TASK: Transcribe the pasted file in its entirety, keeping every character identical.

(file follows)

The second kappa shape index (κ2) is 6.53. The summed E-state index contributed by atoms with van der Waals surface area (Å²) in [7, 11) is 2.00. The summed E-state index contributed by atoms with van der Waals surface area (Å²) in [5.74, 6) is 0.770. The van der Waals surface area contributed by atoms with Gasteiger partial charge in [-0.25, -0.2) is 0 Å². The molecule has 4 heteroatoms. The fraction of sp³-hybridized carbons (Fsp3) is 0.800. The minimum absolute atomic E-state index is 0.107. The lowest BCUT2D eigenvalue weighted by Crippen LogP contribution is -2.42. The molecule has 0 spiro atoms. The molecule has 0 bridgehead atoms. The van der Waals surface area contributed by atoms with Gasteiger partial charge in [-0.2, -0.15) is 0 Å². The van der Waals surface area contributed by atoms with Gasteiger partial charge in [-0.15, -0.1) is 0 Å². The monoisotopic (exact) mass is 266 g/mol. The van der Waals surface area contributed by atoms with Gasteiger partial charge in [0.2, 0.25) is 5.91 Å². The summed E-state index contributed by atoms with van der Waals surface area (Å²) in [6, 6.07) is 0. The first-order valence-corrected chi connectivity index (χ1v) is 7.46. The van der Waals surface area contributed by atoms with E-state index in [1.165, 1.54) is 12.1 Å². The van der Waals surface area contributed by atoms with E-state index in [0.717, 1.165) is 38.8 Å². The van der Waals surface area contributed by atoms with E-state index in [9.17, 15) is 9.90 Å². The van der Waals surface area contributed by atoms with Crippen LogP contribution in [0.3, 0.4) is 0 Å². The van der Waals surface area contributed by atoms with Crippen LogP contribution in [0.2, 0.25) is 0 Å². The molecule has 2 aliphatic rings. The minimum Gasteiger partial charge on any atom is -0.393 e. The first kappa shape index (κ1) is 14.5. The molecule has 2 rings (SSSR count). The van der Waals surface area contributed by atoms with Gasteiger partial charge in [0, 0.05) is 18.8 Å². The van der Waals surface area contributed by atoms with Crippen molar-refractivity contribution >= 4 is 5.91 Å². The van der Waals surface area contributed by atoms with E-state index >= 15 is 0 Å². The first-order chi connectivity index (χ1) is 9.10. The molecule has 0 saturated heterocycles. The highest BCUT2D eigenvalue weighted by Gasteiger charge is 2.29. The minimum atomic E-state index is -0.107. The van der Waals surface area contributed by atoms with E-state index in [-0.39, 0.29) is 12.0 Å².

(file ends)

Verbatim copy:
The second kappa shape index (κ2) is 6.53. The summed E-state index contributed by atoms with van der Waals surface area (Å²) in [7, 11) is 2.00. The summed E-state index contributed by atoms with van der Waals surface area (Å²) in [5.74, 6) is 0.770. The van der Waals surface area contributed by atoms with Gasteiger partial charge in [-0.25, -0.2) is 0 Å². The molecule has 4 heteroatoms. The fraction of sp³-hybridized carbons (Fsp3) is 0.800. The minimum absolute atomic E-state index is 0.107. The lowest BCUT2D eigenvalue weighted by Crippen LogP contribution is -2.42. The molecule has 0 spiro atoms. The molecule has 0 bridgehead atoms. The van der Waals surface area contributed by atoms with Gasteiger partial charge in [-0.2, -0.15) is 0 Å². The van der Waals surface area contributed by atoms with Gasteiger partial charge in [-0.15, -0.1) is 0 Å². The monoisotopic (exact) mass is 266 g/mol. The van der Waals surface area contributed by atoms with Gasteiger partial charge in [0.2, 0.25) is 5.91 Å². The summed E-state index contributed by atoms with van der Waals surface area (Å²) in [6, 6.07) is 0. The first-order valence-corrected chi connectivity index (χ1v) is 7.46. The van der Waals surface area contributed by atoms with E-state index in [1.165, 1.54) is 12.1 Å². The van der Waals surface area contributed by atoms with E-state index in [0.717, 1.165) is 38.8 Å². The van der Waals surface area contributed by atoms with E-state index in [9.17, 15) is 9.90 Å². The van der Waals surface area contributed by atoms with Crippen LogP contribution in [0.3, 0.4) is 0 Å². The van der Waals surface area contributed by atoms with Crippen LogP contribution in [0.2, 0.25) is 0 Å². The molecule has 2 aliphatic rings. The minimum Gasteiger partial charge on any atom is -0.393 e. The first kappa shape index (κ1) is 14.5. The molecule has 2 rings (SSSR count). The van der Waals surface area contributed by atoms with Gasteiger partial charge in [0, 0.05) is 18.8 Å². The van der Waals surface area contributed by atoms with Crippen molar-refractivity contribution >= 4 is 5.91 Å². The van der Waals surface area contributed by atoms with E-state index >= 15 is 0 Å². The first-order chi connectivity index (χ1) is 9.10. The molecule has 0 saturated heterocycles. The highest BCUT2D eigenvalue weighted by Gasteiger charge is 2.29. The minimum atomic E-state index is -0.107. The van der Waals surface area contributed by atoms with E-state index in [-0.39, 0.29) is 12.0 Å².